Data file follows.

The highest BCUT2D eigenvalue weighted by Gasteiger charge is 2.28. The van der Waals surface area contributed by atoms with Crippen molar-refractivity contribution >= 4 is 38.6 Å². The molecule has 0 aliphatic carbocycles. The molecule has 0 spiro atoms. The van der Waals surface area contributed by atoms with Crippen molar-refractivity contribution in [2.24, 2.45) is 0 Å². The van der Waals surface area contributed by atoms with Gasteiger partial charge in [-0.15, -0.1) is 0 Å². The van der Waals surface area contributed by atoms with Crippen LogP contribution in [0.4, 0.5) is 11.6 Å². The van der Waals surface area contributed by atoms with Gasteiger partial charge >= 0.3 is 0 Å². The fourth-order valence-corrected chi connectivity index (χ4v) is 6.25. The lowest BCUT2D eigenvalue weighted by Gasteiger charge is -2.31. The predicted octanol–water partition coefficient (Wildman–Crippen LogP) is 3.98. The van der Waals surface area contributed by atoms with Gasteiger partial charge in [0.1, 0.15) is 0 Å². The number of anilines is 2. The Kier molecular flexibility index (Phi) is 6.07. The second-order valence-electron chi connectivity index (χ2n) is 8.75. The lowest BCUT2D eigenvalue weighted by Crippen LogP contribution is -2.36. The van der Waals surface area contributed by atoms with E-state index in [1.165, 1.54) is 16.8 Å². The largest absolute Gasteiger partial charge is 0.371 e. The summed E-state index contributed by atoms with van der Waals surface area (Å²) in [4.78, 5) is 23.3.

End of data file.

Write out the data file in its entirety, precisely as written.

The highest BCUT2D eigenvalue weighted by Gasteiger charge is 2.28. The van der Waals surface area contributed by atoms with Crippen molar-refractivity contribution >= 4 is 38.6 Å². The molecule has 0 aliphatic carbocycles. The molecule has 0 spiro atoms. The van der Waals surface area contributed by atoms with Crippen molar-refractivity contribution in [2.24, 2.45) is 0 Å². The van der Waals surface area contributed by atoms with Gasteiger partial charge in [-0.15, -0.1) is 0 Å². The van der Waals surface area contributed by atoms with Crippen LogP contribution in [0.4, 0.5) is 11.6 Å². The van der Waals surface area contributed by atoms with Gasteiger partial charge >= 0.3 is 0 Å². The fourth-order valence-corrected chi connectivity index (χ4v) is 6.25. The lowest BCUT2D eigenvalue weighted by Gasteiger charge is -2.31. The predicted octanol–water partition coefficient (Wildman–Crippen LogP) is 3.98. The van der Waals surface area contributed by atoms with Gasteiger partial charge in [0.1, 0.15) is 0 Å². The number of anilines is 2. The Kier molecular flexibility index (Phi) is 6.07. The second-order valence-electron chi connectivity index (χ2n) is 8.75. The lowest BCUT2D eigenvalue weighted by Crippen LogP contribution is -2.36. The van der Waals surface area contributed by atoms with E-state index in [1.165, 1.54) is 16.8 Å². The largest absolute Gasteiger partial charge is 0.371 e. The summed E-state index contributed by atoms with van der Waals surface area (Å²) in [4.78, 5) is 23.3.